See, this summer, I have gotten back to my roots. I used to really love helping people. Helping them be their best. It’s why I chose student affairs as a profession, why I learned MBTI, why I used to volunteer and do community service. I am constantly reading articles or watching videos about interviewing, coaching, etc. Somewhere in the last four years, I stopped sharing all of that and kept it to myself. As a result of my friend’s betrayal, I became bitter. I got a huge chip on my shoulder and decided that I would only help someone if: they helped me first, if there was something in it for me, if I got compensated in some way, if, if if.

I put a shell around myself to prevent further hurts. I put strings on my giving. 

Being part of the reciprocity ring has helped me stop doing that. And, I am having an absolute blast! I have been sharing all kinds of stuff, not because I think it is so great. I have been sharing because that’s what you do. Help others. Help them be their best. Give them information that is relevant to what they are looking for. If they use it or not, that’s up to them. But, give it anyway.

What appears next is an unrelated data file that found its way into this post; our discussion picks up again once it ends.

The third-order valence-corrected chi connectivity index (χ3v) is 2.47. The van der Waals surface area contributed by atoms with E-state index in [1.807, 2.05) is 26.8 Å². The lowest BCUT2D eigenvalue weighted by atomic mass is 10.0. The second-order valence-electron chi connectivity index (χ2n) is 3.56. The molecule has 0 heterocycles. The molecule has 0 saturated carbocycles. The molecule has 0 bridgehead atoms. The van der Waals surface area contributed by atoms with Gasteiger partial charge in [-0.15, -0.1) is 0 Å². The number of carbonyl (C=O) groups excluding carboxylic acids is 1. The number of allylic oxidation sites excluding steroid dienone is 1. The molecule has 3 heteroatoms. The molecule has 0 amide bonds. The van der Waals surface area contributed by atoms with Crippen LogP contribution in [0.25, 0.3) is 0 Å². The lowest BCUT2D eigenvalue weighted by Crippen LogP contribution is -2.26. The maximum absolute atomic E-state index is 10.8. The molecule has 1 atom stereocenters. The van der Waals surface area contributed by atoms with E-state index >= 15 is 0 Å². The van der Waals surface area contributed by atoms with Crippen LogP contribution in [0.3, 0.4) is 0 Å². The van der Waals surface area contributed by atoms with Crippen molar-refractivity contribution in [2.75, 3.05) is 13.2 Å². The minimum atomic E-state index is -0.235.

I am realizing that by not forgiving my friend, I have hurt only myself because I closed myself off to the great joy that comes from selflessly helping others and letting them help you. This group has helped chip away at that exterior. Thank you, Amma for including me.


Keep your heart center open

Most of the time I want to post snark. Snark about students, work, the weather, other drivers…always about others.

I didn’t realize this until today at yoga.

During triangle pose Hannah said, “twist up and keep your neck soft. Keep your heart center open.”

And a voice inside me said, “to myself.”¬†Keep my heart open to myself.